Programmers race to add content and promote sharing across multiple smart devices
Earlier this year, TBS took a big jump into the next frontier with a tablet app for Conan
O’Brien’s late-night show. It’s already received a pretty good landing in the form of an Emmy nomination.
Conan’s initiative, and similar ones by other networks, are a harbinger of where much of TV viewing is headed among the younger set. “Second-screen experiences” are starting to boom as the reach of iPads and other tablets widens.
The Team Coco app syncs “live” with the broadcast show, but also has a content recognition function allowing a tablet to recognize what’s on TV and then turning on simultaneous viewing opportunities.
Those fall into two categories — extra content iterations and opportunities for social media connections. Maybe most important, the two can be linked to capitalize on the social TV movement. For example, when a funny sketch or monologue ends on-air, a viewer can post it on a Facebook page or tweet it.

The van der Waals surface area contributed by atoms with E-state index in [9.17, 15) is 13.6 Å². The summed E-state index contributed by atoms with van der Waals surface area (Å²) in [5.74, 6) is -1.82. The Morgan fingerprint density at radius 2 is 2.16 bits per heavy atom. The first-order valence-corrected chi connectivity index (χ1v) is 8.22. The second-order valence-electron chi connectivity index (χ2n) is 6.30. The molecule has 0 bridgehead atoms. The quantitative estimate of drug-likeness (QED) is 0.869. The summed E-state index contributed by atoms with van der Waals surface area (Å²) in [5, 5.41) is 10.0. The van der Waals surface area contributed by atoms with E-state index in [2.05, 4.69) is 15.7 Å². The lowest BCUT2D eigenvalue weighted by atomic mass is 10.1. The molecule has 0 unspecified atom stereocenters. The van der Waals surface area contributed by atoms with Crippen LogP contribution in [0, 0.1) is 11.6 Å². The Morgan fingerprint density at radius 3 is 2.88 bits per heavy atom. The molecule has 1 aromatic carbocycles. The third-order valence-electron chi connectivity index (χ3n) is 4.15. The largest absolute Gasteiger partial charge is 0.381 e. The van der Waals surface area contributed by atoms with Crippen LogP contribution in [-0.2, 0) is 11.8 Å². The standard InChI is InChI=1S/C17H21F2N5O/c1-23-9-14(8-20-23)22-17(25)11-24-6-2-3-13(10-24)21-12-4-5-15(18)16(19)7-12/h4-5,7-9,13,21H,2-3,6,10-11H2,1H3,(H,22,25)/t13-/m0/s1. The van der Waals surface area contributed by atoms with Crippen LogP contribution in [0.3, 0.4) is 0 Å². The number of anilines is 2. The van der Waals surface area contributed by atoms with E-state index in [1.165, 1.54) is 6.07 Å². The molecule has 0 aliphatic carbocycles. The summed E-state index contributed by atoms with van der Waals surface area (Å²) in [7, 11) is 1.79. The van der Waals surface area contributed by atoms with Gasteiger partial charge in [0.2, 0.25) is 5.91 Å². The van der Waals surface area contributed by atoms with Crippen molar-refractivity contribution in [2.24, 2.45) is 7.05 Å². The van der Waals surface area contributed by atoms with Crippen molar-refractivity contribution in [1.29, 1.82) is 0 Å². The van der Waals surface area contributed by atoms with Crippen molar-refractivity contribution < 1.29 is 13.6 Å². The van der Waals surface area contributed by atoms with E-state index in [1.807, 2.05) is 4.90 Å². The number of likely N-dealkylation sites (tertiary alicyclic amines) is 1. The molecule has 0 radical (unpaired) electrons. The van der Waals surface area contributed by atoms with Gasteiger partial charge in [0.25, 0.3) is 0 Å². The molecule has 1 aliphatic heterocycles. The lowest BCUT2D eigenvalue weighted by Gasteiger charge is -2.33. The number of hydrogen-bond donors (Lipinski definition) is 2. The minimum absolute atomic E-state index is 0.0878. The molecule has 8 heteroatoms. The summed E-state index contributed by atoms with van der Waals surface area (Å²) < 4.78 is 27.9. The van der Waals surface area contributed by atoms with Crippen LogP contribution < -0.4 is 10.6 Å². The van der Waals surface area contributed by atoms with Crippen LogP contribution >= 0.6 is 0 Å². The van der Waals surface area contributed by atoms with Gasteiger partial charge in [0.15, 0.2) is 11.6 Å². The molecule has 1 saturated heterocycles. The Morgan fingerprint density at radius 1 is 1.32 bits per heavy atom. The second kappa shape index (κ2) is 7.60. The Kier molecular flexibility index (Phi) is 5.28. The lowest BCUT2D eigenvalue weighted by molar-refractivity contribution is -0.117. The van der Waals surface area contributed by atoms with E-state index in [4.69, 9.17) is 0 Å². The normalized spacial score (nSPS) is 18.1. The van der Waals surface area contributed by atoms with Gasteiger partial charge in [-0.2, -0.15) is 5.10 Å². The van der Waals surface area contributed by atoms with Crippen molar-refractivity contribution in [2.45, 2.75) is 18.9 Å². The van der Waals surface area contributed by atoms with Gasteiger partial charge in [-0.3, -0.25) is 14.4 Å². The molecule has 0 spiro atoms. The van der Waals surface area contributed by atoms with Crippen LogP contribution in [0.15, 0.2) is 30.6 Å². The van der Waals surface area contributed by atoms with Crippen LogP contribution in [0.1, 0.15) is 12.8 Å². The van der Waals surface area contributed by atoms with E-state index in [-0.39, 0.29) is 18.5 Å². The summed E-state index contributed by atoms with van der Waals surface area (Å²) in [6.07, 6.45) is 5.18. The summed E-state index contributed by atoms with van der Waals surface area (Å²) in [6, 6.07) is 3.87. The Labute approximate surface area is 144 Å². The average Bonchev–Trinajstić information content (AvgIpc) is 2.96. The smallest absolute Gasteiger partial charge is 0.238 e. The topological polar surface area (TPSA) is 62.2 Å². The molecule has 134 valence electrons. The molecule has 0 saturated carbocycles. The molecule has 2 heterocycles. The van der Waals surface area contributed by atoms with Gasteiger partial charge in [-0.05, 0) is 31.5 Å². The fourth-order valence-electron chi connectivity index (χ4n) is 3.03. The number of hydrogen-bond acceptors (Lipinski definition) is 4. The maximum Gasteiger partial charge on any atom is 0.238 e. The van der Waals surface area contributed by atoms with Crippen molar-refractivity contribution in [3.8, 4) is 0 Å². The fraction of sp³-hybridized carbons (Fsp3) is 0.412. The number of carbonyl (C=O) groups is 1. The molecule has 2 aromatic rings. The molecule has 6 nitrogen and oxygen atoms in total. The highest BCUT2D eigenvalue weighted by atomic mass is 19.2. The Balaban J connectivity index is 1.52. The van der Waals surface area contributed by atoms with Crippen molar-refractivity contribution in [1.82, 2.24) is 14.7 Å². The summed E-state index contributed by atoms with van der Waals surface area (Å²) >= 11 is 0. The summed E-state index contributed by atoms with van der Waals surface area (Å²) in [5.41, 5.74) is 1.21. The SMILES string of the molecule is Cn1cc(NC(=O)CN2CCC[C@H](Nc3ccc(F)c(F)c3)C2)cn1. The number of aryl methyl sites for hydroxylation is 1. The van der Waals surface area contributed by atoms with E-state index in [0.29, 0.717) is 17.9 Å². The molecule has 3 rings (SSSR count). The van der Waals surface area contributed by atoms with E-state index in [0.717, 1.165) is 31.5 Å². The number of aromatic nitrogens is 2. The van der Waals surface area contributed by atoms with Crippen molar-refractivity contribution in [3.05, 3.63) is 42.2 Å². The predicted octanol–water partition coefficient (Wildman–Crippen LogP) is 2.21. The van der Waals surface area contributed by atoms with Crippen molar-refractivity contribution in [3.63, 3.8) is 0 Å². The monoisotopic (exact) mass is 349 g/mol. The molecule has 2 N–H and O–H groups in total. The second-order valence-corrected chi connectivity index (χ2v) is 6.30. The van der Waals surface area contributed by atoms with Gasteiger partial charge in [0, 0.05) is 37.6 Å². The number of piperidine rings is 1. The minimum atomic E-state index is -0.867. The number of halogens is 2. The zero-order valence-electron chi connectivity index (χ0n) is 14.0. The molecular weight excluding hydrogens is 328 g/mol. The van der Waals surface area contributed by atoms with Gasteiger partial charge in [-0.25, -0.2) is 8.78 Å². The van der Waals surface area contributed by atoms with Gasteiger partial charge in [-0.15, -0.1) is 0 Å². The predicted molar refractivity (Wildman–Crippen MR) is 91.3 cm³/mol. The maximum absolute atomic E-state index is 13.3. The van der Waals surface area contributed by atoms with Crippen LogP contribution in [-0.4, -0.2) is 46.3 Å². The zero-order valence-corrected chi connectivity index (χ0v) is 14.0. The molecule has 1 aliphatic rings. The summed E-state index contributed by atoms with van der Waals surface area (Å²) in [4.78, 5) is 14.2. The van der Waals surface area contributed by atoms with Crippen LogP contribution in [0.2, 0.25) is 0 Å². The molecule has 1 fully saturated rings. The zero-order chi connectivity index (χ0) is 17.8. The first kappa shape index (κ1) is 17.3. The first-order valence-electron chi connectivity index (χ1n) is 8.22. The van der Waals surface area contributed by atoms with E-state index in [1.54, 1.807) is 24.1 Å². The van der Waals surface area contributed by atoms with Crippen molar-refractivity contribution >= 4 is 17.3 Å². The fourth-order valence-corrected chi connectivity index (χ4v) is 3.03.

From a tbs perspective, that’s valuable consumer-driven marketing. The dual-screen apps also offer revenue potential via advertising. AT&T was the launch sponsor for the Team Coco app.
TV viewing has long been considered a chance to relax on the couch, but with so many people now unable to watch without a device in hand, a tablet app dovetails with consumer behavior.
“The tablet has made it incredibly easy for people to have a lean-back experience with their hands leaning forward,” a says Chet Fenster, managing partner and director of content creation at MEC Entertainment, who helped craft the Conan app with Turner.
Networks are racing to connect with viewers during the second-screen movement. During the recent London Olympics, NBC had a “Primetime Companion” opportunity with trivia, polls and athlete bios and social TV venues.